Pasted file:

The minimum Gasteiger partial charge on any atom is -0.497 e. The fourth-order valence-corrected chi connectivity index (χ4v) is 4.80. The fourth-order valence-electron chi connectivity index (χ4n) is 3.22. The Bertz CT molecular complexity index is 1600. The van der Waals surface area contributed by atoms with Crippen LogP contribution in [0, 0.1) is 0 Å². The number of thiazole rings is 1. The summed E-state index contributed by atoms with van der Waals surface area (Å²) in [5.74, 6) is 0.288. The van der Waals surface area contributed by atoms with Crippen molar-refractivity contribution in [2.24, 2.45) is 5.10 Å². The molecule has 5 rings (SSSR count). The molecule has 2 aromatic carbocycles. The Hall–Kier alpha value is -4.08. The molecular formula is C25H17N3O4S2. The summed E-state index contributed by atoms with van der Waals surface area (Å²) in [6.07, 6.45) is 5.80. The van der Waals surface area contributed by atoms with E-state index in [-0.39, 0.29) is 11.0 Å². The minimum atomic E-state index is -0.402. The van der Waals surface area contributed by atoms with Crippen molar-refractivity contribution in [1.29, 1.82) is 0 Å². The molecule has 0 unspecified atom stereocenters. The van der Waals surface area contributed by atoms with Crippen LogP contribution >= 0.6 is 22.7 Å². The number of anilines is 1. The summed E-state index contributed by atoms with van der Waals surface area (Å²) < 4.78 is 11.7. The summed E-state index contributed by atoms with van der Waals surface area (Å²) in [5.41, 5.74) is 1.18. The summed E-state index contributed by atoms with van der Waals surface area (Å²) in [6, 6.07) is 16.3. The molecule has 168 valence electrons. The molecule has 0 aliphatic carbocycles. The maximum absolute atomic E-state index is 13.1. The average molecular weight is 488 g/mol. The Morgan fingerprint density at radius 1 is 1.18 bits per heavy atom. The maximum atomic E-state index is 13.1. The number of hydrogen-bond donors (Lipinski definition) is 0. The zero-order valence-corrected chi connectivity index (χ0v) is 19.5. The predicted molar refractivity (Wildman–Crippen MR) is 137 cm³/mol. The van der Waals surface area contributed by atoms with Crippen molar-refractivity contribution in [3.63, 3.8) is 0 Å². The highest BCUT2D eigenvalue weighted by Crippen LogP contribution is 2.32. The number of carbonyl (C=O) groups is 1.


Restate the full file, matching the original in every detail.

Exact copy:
The minimum Gasteiger partial charge on any atom is -0.497 e. The fourth-order valence-corrected chi connectivity index (χ4v) is 4.80. The fourth-order valence-electron chi connectivity index (χ4n) is 3.22. The Bertz CT molecular complexity index is 1600. The van der Waals surface area contributed by atoms with Crippen LogP contribution in [0, 0.1) is 0 Å². The number of thiazole rings is 1. The summed E-state index contributed by atoms with van der Waals surface area (Å²) in [5.74, 6) is 0.288. The van der Waals surface area contributed by atoms with Crippen molar-refractivity contribution in [2.24, 2.45) is 5.10 Å². The molecule has 5 rings (SSSR count). The molecule has 2 aromatic carbocycles. The Hall–Kier alpha value is -4.08. The molecular formula is C25H17N3O4S2. The summed E-state index contributed by atoms with van der Waals surface area (Å²) in [6.07, 6.45) is 5.80. The van der Waals surface area contributed by atoms with E-state index in [-0.39, 0.29) is 11.0 Å². The minimum atomic E-state index is -0.402. The van der Waals surface area contributed by atoms with Crippen molar-refractivity contribution in [1.29, 1.82) is 0 Å². The molecule has 0 unspecified atom stereocenters. The van der Waals surface area contributed by atoms with Crippen LogP contribution >= 0.6 is 22.7 Å². The number of anilines is 1. The summed E-state index contributed by atoms with van der Waals surface area (Å²) < 4.78 is 11.7. The summed E-state index contributed by atoms with van der Waals surface area (Å²) in [5.41, 5.74) is 1.18. The summed E-state index contributed by atoms with van der Waals surface area (Å²) in [6, 6.07) is 16.3. The molecule has 168 valence electrons. The molecule has 0 aliphatic carbocycles. The maximum absolute atomic E-state index is 13.1. The average molecular weight is 488 g/mol. The Morgan fingerprint density at radius 1 is 1.18 bits per heavy atom. The maximum atomic E-state index is 13.1. The number of hydrogen-bond donors (Lipinski definition) is 0. The zero-order valence-corrected chi connectivity index (χ0v) is 19.5. The predicted molar refractivity (Wildman–Crippen MR) is 137 cm³/mol. The van der Waals surface area contributed by atoms with Crippen molar-refractivity contribution in [3.63, 3.8) is 0 Å². The highest BCUT2D eigenvalue weighted by Crippen LogP contribution is 2.32. The number of carbonyl (C=O) groups is 1.